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Are There Too Many Eco-Labels and Green Ratings?

<p>As a society, we love choices -- but with more than 300 green certifications and labels on the market, and more lining up every year, the system has gotten a bit out of control.</p>

Every day, each and every one of us is faced with an overwhelming number of choices. From when we wake up in the morning until we go to bed, we make hundreds of decisions among the thousands of choices we have. Grocery stores now carry over 30,000 unique products and many big box retailers carry over 100,000. And as a society, we love choices. In fact, the United States was founded on individuals' autonomy to choose, dating back to the Declaration of Independence.

But having so many choices isn't always good for us. Thomas Jefferson's declaration of our inalienable right to liberty has gotten a bit out of control. We spend a large amount of our time making irrelevant and unimportant decisions. Such complex decision making causes stress, anxiety and self-doubt.

When faced with the choice of 300 different types of cookies in the store aisle, whether I choose to buy Chips Ahoy or Oreos will have no impact on my well-being, but yet I still spend three minutes agonizing over each package.

Likewise, we face a similar conundrum with ecolabels. With over 300 ecolabels and many more being added each year, consumers and businesses have to make increasingly complex and convoluted decisions. Manufacturers must weigh many different factors when making their choice of what ecolabels to get for their products, including cost, ROI, and credibility of the label.

Businesses of all types must decide what, if any, ecolabels they trust for purchasing. In the business world, especially at product companies, managing sustainability certifications, standards and labels requires at least a full-time position.

But businesses have an easier decision-making process than consumers. Businesses make a significant financial investment in choosing the "correct" ecolabel(s) and therefore spend time evaluating their myriad of options, weighing the pros and cons, and meeting with the various certification organizations to hear why their program is better than the others.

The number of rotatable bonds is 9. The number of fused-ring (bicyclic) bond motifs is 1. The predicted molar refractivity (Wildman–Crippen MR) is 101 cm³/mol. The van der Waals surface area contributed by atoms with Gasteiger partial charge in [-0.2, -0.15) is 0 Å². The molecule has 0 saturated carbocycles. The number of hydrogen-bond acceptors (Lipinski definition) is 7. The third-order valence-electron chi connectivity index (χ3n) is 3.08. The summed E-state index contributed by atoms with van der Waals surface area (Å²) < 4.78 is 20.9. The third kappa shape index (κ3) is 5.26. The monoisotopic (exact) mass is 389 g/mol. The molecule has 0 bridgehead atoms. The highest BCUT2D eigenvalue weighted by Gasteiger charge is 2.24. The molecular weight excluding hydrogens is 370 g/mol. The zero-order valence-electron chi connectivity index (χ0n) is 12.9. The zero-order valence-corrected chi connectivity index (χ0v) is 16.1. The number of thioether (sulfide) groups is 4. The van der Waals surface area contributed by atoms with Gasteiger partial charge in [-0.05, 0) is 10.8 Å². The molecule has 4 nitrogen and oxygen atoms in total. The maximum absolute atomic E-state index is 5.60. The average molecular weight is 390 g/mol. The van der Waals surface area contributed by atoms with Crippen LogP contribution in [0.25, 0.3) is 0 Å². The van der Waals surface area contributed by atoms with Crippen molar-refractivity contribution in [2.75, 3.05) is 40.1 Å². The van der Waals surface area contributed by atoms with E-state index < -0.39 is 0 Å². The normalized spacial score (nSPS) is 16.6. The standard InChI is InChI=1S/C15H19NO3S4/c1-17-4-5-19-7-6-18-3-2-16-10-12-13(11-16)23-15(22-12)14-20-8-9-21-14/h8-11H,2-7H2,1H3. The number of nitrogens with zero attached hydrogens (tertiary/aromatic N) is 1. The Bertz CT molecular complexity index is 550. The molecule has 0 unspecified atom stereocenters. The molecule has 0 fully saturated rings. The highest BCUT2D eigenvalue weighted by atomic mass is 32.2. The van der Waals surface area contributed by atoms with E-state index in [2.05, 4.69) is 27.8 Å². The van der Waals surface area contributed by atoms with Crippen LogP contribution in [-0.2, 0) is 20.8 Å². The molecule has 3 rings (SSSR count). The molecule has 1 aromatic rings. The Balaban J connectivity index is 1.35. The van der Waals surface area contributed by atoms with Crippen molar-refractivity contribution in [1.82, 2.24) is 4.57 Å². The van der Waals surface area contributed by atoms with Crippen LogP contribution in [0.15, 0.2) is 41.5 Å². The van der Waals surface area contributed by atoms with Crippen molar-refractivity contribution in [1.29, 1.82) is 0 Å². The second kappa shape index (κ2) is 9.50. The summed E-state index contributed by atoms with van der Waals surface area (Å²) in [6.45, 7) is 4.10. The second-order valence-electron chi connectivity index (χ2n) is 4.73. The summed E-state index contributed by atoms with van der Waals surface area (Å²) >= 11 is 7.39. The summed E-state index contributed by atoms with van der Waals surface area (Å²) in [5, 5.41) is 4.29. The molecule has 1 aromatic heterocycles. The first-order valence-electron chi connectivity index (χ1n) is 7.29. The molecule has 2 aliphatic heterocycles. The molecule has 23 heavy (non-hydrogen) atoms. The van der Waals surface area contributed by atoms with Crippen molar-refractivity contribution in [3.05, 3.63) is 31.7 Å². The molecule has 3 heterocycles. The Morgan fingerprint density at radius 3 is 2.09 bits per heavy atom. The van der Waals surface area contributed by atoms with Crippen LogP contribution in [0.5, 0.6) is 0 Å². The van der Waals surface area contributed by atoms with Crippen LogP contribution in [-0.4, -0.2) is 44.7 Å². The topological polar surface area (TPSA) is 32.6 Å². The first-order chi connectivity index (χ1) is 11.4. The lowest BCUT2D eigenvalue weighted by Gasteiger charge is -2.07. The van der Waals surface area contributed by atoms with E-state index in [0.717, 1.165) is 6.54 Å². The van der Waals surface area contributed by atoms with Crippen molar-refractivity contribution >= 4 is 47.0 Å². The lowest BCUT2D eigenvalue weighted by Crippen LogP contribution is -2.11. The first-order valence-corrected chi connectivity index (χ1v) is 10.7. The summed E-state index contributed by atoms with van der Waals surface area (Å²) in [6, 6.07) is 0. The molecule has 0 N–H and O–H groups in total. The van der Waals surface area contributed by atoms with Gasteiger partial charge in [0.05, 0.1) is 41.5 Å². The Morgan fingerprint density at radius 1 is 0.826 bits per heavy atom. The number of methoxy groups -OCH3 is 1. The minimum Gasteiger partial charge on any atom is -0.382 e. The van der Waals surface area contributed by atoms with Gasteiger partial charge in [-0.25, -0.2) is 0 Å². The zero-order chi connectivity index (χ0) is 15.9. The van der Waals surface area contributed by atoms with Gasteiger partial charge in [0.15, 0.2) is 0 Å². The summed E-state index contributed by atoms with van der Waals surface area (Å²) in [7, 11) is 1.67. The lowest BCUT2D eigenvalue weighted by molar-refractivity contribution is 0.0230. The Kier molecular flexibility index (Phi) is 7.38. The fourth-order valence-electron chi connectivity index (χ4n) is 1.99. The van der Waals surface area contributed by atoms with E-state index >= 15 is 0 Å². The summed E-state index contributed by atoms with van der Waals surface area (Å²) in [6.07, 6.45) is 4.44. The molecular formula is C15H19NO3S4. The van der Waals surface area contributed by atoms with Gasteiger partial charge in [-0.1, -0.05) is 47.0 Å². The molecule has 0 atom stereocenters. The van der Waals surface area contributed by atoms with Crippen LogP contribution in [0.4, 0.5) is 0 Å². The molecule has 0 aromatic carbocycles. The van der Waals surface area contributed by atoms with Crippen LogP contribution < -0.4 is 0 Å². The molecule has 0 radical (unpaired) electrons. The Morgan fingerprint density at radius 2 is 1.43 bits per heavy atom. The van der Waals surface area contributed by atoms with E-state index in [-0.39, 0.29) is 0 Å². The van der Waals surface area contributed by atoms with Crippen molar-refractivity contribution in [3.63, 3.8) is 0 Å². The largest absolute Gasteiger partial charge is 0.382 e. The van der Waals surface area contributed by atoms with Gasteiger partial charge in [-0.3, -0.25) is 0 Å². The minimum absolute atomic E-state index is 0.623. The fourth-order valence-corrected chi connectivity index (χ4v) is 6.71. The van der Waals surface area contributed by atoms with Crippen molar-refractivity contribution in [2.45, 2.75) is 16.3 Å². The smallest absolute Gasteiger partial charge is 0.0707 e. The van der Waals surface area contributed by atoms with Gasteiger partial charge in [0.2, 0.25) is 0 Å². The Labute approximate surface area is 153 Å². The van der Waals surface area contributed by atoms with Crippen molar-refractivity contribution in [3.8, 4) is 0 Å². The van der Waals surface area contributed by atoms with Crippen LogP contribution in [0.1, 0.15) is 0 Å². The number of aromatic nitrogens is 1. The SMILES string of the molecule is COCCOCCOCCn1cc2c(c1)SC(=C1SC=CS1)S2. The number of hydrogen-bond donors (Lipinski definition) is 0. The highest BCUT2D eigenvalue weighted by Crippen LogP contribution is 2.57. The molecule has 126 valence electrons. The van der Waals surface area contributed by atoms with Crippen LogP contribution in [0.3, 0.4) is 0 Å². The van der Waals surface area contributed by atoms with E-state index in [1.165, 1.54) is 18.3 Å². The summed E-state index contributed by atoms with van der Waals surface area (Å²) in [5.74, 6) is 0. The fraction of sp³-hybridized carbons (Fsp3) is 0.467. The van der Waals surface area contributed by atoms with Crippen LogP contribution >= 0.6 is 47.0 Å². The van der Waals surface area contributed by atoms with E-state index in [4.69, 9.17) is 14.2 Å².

Consumers only have the luxury of a few seconds to make their choice while in a store aisle. Although mobile technology now makes it easier to access information anywhere, an ordinary consumer in the store aisle isn't going to spend thirty minutes evaluating cleaning products with three different certification labels to learn which one is best.

A small percentage of consumers are willing to dig into the details and do their research to decide which one is better for them, but most consumers that are willing to make a purchasing decision based on sustainability just want one recommendation on what they should buy. That is why Energy Star has been so successful in the consumer market; one authoritative body provides a simple way to make a choice.

By no means am I advocating for the elimination of all ecolabels and development a system with one choice. That would be even more disastrous. A competitive market is necessary in order to keep raising the bar on all ecolabels in the market. Having various programs compete on transparency, rigor, credibility, service and price, ensure all stakeholders receive maximum value from the market.

What we need is an oligopoly with larger barriers to entry. A handful of credible certification programs, labels and rating systems to dominate the market. This will minimize consumer confusion while working to ensure labels and ratings are held to high standards. Despite the hundreds of ecolabels that exist, this scenario isn't actually too far from where we are now.

While there may be hundreds of labels, any given decision requires no more than a few choices. Ecolabels are segmented by product category, industry or geography. When I go to buy paper, or glass cleaner, or seafood in the supermarket, I'm not choosing among hundreds of ecolabels, I'm choosing among a small subset for each of my decisions.

And while there are more and more ecolabels being introduced by many different organizations, from nonprofits to retailers, there is also consolidation starting to happen. UL recently acquired the Canadian certification program TerraChoice. In the past year we have also seen considerable consolidation in the SRI industry, with MSCI ultimately swooping up RiskMetrics, KLD, and Innovest.

There is little doubt that the sustainability labeling and ratings space may now be heading down a path of further collaboration and consolidation. Consumers will continue to become more concerned with the products they buy, businesses will invest more in green marketing to communicate with their customers, and credible labeling and ratings schemes will continue to grow as a key aspect in all product purchasing decisions.

Joshua Saunders is the senior director of business development for GoodGuide.

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